POE inspector helps in saving traveler's life
Without much hesitation, Cottrell Port of Entry Inspector Julie Roseborough grabbed her handheld radio and called to the other port building nearby to give a situation status report. She ran out of the port office after two people came in to say there was a collapsed man outside near the neighboring Cottrell Rest Area along westbound Interstate 84 in rural Cassia County on the evening of July 12.
As she arrived to assess the situation, Roseborough found an older man surrounded by his wife and another couple. The man was unresponsive and had unstable breathing and pulse. The man at the scene, as Roseborough found out, was a trained EMT and her arrival initiated a combined effort to begin CPR.
“I knew when I saw the woman crying over her husband we couldn’t stand there and do nothing,” Roseborough said.
Fortunately, through previous job experience, Roseborough was trained in cardiopulmonary resuscitation (CPR). Ten years working as a certified nurse’s aide and another 10 years teaching physical education led to past certification and prepared her to respond to the life-threatening episode.
While the efforts were not in vain, it was obvious additional resources were needed. Roseborough’s counterpart in the eastbound POE building, Renae Eddings, contacted the Idaho State Police to find out if a trooper was near with an Automated External Defibrillator (AED). Fortunately, trooper Brian Stradling was less than 10 miles away returning from a crash scene near the Utah border.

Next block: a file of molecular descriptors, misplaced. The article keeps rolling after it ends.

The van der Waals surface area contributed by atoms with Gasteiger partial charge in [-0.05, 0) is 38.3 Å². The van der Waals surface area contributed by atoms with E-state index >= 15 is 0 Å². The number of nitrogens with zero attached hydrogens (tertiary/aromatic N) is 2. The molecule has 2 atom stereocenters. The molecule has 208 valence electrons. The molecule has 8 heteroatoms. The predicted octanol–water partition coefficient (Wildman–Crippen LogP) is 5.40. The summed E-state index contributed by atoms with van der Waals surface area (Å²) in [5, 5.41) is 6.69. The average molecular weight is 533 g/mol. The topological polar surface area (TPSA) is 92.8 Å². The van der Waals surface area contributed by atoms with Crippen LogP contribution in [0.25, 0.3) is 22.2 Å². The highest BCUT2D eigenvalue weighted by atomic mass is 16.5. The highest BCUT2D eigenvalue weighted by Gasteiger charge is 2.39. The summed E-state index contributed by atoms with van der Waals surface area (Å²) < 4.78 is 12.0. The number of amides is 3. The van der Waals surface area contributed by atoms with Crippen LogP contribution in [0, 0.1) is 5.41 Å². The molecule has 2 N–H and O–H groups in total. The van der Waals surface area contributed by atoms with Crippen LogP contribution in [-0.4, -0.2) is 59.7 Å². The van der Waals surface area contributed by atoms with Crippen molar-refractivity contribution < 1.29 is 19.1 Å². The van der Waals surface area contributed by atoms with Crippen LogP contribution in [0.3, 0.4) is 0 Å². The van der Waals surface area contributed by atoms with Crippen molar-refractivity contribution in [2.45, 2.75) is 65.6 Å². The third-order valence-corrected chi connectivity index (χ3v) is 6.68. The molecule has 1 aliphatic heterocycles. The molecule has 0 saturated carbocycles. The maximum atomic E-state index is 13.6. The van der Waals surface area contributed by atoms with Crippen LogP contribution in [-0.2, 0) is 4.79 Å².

After the trooper arrived, the stricken man received two shocks from the AED and continued CPR from Roseborough and others on the scene. It was about 20 minutes from initiation of CPR until an ambulance arrived from Burley and its crew took over.
“He was stabilized soon after they arrived,” Roseborough said. “Before they left he was pink and breathing.”
Soon afterward, the POE crew followed the ambulance with the older couple’s car. At the hospital, they learned the travelers were en route to Portland to visit their daughter. The man had a history of health issues. At last check, the day after the event, Roseborough learned the man was already recovering.
“The EMTs from the ambulance said that getting his heart started and keeping him alive was one-in-a-million,” she said. “It was an honor to be able to help somebody and knowing what to do in that situation.”
Driving home after ending her shift, Roseborough said she tried to remember what the date was … it just happened to be her second anniversary with ITD.